How to select for best flavor:
Select fresh, crisp-looking bunches with dark-green leaves. Avoid dry, yellowish leaves or leaves that are wilted, slimy or turning black.
Peak of the season:
Spinach needs dry, cool weather. During the winter, the crops come from Texas and California. The crops move north during the spring and fall. The peak season is in May and June.
Nutritionally, spinach is a powerhouse. It is an excellent source of protein, iron, potassium, phosphorus, as well as vitamins A, C, and B complex. Spinach also contains quite a bit of calcium, but your body is not able to absorb most of it because of the oxacilic acid content. Cooked spinach has a higher nutritional value than raw because of concentration. One cup of cooked spinach contains about 40 calories, almost no fat and 126 mgs. Of sodium. One cup of raw spinach has about 10 calories and 43 mgs. Of sodium.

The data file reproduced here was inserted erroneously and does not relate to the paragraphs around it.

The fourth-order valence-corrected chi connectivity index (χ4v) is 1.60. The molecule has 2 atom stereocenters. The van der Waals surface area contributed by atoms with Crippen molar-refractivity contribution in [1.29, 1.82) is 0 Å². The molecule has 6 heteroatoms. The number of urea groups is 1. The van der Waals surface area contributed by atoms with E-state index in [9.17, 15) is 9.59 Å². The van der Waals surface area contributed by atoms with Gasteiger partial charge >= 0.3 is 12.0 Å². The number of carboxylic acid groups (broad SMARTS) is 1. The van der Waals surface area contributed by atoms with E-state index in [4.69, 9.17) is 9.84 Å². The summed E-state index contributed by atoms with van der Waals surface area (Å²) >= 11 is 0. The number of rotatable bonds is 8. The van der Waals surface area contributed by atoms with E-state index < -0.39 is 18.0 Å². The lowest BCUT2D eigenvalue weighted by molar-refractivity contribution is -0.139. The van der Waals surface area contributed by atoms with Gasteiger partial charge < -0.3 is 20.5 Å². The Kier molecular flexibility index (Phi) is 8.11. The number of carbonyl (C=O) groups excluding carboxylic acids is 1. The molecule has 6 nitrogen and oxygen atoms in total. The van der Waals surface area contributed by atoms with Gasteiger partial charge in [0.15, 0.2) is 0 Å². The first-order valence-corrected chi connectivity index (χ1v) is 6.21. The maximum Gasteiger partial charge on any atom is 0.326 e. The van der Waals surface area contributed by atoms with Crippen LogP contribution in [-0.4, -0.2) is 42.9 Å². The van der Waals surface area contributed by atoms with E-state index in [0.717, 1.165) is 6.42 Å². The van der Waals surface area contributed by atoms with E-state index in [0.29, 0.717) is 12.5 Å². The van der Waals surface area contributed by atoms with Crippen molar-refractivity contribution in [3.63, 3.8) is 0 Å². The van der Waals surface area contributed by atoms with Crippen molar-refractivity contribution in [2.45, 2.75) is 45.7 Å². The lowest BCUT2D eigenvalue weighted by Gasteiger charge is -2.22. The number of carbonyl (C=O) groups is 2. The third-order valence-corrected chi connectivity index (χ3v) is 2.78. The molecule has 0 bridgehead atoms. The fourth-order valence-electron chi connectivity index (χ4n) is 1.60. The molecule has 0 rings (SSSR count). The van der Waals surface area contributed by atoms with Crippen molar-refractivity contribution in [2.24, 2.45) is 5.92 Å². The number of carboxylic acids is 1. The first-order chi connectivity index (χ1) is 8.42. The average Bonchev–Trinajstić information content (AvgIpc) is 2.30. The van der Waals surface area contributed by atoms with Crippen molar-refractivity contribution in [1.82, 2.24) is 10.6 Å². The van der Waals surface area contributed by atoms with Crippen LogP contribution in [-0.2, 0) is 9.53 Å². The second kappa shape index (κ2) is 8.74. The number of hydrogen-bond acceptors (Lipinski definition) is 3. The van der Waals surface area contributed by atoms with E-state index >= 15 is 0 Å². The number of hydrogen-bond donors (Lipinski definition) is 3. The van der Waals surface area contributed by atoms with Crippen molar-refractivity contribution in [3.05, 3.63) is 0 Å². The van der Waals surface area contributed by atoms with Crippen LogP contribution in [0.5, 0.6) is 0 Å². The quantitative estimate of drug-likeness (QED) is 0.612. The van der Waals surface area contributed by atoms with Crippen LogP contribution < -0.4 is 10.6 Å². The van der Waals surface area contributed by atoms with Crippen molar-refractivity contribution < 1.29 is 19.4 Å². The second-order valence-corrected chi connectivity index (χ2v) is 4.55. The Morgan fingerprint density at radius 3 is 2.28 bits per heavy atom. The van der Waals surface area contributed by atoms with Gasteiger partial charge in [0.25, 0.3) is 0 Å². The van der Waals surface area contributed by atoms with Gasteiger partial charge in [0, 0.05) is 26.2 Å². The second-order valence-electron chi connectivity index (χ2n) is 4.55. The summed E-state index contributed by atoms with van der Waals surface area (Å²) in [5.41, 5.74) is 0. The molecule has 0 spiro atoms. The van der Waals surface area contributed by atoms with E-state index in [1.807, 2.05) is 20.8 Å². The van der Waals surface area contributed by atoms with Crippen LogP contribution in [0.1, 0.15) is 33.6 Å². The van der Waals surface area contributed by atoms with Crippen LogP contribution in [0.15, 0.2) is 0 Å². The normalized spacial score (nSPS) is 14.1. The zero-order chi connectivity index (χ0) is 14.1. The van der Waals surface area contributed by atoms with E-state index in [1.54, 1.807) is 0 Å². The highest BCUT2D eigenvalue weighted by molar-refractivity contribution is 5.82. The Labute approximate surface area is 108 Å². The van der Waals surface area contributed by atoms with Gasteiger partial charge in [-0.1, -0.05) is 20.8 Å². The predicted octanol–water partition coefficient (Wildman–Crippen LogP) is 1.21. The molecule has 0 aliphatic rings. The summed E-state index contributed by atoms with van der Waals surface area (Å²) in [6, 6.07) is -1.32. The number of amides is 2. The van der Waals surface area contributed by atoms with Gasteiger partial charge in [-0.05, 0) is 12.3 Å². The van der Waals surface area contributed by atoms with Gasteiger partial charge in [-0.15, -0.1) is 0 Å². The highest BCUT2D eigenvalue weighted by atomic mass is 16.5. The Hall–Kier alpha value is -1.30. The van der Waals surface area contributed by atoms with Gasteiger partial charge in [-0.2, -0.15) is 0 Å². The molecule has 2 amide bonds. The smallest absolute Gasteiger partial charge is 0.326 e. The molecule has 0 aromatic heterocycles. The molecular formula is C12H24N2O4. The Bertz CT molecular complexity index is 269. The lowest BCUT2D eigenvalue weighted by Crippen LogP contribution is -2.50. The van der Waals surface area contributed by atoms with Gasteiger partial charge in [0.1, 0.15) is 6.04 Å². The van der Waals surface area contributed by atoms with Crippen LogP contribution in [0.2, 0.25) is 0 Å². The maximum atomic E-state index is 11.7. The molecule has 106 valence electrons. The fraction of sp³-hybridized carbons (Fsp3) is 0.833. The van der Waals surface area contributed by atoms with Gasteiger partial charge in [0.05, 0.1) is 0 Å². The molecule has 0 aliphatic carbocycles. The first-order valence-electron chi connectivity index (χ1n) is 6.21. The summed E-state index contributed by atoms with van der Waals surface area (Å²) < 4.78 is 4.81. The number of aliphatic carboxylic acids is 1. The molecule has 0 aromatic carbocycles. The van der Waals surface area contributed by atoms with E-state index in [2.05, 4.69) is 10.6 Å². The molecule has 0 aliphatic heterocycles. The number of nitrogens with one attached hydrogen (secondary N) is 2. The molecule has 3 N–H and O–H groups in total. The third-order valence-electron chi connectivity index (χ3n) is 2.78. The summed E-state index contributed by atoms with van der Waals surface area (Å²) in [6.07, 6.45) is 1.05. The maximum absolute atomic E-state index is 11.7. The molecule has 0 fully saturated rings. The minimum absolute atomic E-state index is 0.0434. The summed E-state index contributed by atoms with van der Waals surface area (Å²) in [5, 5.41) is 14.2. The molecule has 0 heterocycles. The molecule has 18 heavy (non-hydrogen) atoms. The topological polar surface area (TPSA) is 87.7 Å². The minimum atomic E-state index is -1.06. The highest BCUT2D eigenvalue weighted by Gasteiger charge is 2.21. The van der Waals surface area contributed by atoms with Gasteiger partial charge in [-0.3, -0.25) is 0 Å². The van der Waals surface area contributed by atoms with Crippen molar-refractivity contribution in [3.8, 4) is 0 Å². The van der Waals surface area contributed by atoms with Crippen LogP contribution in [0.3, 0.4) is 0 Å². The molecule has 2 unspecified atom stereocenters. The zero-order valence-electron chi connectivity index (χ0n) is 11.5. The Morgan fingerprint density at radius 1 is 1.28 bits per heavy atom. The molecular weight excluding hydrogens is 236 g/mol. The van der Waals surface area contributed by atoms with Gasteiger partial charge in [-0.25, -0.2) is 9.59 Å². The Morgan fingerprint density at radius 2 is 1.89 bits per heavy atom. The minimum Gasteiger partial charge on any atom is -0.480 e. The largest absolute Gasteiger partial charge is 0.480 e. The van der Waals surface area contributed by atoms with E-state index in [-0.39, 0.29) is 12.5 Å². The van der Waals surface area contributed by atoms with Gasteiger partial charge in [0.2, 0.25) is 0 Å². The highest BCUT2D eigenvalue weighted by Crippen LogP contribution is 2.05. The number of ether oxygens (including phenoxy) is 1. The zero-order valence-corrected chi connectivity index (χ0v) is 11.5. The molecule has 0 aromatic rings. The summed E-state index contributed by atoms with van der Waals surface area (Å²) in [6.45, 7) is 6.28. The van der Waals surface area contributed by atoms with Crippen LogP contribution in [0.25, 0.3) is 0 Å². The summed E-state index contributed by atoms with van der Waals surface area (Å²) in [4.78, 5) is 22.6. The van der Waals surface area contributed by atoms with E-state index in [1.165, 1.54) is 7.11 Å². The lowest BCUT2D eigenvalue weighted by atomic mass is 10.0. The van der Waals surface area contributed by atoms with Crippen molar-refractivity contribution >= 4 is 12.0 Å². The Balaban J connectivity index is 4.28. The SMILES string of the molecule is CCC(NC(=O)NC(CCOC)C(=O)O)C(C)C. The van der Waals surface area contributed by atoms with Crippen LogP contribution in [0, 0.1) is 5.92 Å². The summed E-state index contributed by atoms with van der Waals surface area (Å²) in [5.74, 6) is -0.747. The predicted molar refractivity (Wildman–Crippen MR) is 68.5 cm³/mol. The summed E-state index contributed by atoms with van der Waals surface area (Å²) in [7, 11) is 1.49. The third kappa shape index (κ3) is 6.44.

Spinach will last two or three days in the refrigerator if you don’t wash it first. If it gets wet, it starts to decay fairly quickly. Most spinach these days is fairly clean, but occasionally you will find a bunch that is sandy or gritty. If you do, trim off the roots and wash the leaves in a sink full of warm water. The leaves will float to the top and the sand will sink. Then rinse the leaves in cold water.